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The following code does not yield the answer I expect when I multiply a float * 12.

void setup_timer_parameters(float micro_seconds)
{
   //constants
   calibration = 0;

   //calculables
   periods_needed = micro_seconds * 12 + calibration;

   target_overflows = periods_needed / 65536;
   overflows_counter = target_overflows;

   temp = periods_needed - (target_overflows * 65536);
   leftover = (long)temp;
   //int overflows_needed = micro_seconds % timer_period;
   printf(lcd_putc, "\fPN%05f TMP%05f\nTO%05f LO%05f", periods_needed, temp, target_overflows, leftover);
}

void main(){
   setup_timer_parameters(20000F);
}

For some reason my display shows me that periods_needed is -518! Why isn't it 20000*12 = 240000?

share|improve this question
3  
Without definition for the types of periods_needed, or calibration, we have no clue. My bet is that periods_needed is some kind of short, but you didn't provide all the code. – S.Lott Feb 28 '10 at 22:34
    
What are the types of periods_needed, temp, target_overflows, leftover? Code please. – vladr Feb 28 '10 at 22:35
    
What's periods_needed declaration? Is it an integer? Is it a float? – Pablo Santa Cruz Feb 28 '10 at 22:35
    
you might need to write 12.0, but who can tell with all the things you left out? – bmargulies Feb 28 '10 at 22:36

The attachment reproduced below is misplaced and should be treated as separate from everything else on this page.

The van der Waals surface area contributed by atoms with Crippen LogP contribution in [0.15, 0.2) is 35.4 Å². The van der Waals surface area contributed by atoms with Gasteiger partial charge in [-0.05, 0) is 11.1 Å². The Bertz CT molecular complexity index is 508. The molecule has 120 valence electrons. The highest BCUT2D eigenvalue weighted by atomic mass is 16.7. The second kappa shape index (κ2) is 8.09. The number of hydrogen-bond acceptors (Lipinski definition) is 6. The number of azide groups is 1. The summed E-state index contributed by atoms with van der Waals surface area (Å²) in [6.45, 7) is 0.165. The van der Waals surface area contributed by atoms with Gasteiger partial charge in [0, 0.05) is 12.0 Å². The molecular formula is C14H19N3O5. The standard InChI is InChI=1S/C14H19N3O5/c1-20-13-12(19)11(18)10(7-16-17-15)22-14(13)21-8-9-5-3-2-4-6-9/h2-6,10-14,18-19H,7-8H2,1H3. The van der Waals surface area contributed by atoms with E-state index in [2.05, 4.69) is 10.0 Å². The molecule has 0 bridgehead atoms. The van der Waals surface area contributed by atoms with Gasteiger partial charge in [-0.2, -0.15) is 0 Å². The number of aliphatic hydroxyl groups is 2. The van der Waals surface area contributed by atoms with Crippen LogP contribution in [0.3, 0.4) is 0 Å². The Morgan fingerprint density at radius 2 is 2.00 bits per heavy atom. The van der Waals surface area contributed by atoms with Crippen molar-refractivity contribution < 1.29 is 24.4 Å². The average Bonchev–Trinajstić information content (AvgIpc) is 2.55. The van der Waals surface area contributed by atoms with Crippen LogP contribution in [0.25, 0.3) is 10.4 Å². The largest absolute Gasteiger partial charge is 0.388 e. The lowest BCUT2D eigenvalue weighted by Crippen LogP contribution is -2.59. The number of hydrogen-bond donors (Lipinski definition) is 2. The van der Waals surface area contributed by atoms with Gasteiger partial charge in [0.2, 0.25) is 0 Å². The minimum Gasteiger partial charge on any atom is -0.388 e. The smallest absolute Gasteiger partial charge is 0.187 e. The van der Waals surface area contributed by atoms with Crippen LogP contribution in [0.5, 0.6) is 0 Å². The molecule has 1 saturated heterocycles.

what type(s) are periods_needed and target_overflows? – John Knoeller Feb 28 '10 at 22:37

Are you compiling for an embedded platform?

Maybe your default int is just 2 Byte wide, in which case 12 * 20000 would overflow.

share|improve this answer

This is not strictly ANSI C, but try this:

void setup_timer_parameters(float micro_seconds)
{
   //constants
   float calibration = 0;

   //calculables
   float periods_needed = micro_seconds * 12.0 + calibration;

   float target_overflows = periods_needed / 65536;
   float overflows_counter = target_overflows;

   float temp = periods_needed - (target_overflows * 65536);
   float leftover = (long)temp;
   //int overflows_needed = micro_seconds % timer_period;


   fprintf(lcd_putc, "\fPN%05f TMP%05f\nTO%05f LO%05f", periods_needed, temp, target_overflows, leftover);
}

int main(int argc, char** argv)
{
   setup_timer_parameters(20000F);
   return 0;
}

It doesn't look like you declared any variable types, which will really upset things unless they're declared elsewhere (?). You might want to change the types depending on whether you really need floats, i.e, a long int might do for some of these, or a double if you need more precision.

If you need arbitrary precision look up MPFR/MPIR.

share|improve this answer
    
probably fprintf? – vladr Feb 28 '10 at 22:37
    
Definitely fprintf, looks like lcd_putc might be a handle to an lcd display? – user257111 Feb 28 '10 at 22:40
    
They are all declared as floats elsewhere. Sorry for not including all my code. As a matter of fact nothing is being casted at all. Using 12.0 rather than 12 didn't change the answer. – Adam Feb 28 '10 at 22:46

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